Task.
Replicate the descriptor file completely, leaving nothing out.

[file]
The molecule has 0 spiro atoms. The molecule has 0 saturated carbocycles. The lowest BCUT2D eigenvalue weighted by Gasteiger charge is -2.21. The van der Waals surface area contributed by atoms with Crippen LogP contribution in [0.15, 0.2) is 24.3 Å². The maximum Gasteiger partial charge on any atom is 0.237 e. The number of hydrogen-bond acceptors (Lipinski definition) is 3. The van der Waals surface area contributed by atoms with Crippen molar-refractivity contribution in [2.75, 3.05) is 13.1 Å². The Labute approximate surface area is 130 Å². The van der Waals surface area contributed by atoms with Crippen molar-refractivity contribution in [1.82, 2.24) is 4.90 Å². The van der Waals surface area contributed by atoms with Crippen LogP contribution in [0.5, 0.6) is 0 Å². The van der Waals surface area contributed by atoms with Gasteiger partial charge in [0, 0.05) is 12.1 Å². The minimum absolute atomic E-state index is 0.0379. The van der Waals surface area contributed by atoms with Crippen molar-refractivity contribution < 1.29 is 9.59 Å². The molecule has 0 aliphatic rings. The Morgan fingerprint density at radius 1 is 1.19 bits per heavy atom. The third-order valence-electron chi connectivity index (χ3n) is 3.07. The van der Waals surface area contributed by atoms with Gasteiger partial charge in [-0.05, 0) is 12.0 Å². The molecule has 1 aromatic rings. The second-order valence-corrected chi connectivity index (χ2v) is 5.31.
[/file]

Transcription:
The molecule has 0 spiro atoms. The molecule has 0 saturated carbocycles. The lowest BCUT2D eigenvalue weighted by Gasteiger charge is -2.21. The van der Waals surface area contributed by atoms with Crippen LogP contribution in [0.15, 0.2) is 24.3 Å². The maximum Gasteiger partial charge on any atom is 0.237 e. The number of hydrogen-bond acceptors (Lipinski definition) is 3. The van der Waals surface area contributed by atoms with Crippen molar-refractivity contribution in [2.75, 3.05) is 13.1 Å². The Labute approximate surface area is 130 Å². The van der Waals surface area contributed by atoms with Crippen molar-refractivity contribution in [1.82, 2.24) is 4.90 Å². The van der Waals surface area contributed by atoms with Crippen LogP contribution in [0.5, 0.6) is 0 Å². The van der Waals surface area contributed by atoms with Gasteiger partial charge in [0, 0.05) is 12.1 Å². The minimum absolute atomic E-state index is 0.0379. The van der Waals surface area contributed by atoms with Crippen molar-refractivity contribution < 1.29 is 9.59 Å². The molecule has 0 aliphatic rings. The Morgan fingerprint density at radius 1 is 1.19 bits per heavy atom. The third-order valence-electron chi connectivity index (χ3n) is 3.07. The van der Waals surface area contributed by atoms with Gasteiger partial charge in [-0.05, 0) is 12.0 Å². The molecule has 1 aromatic rings. The second-order valence-corrected chi connectivity index (χ2v) is 5.31.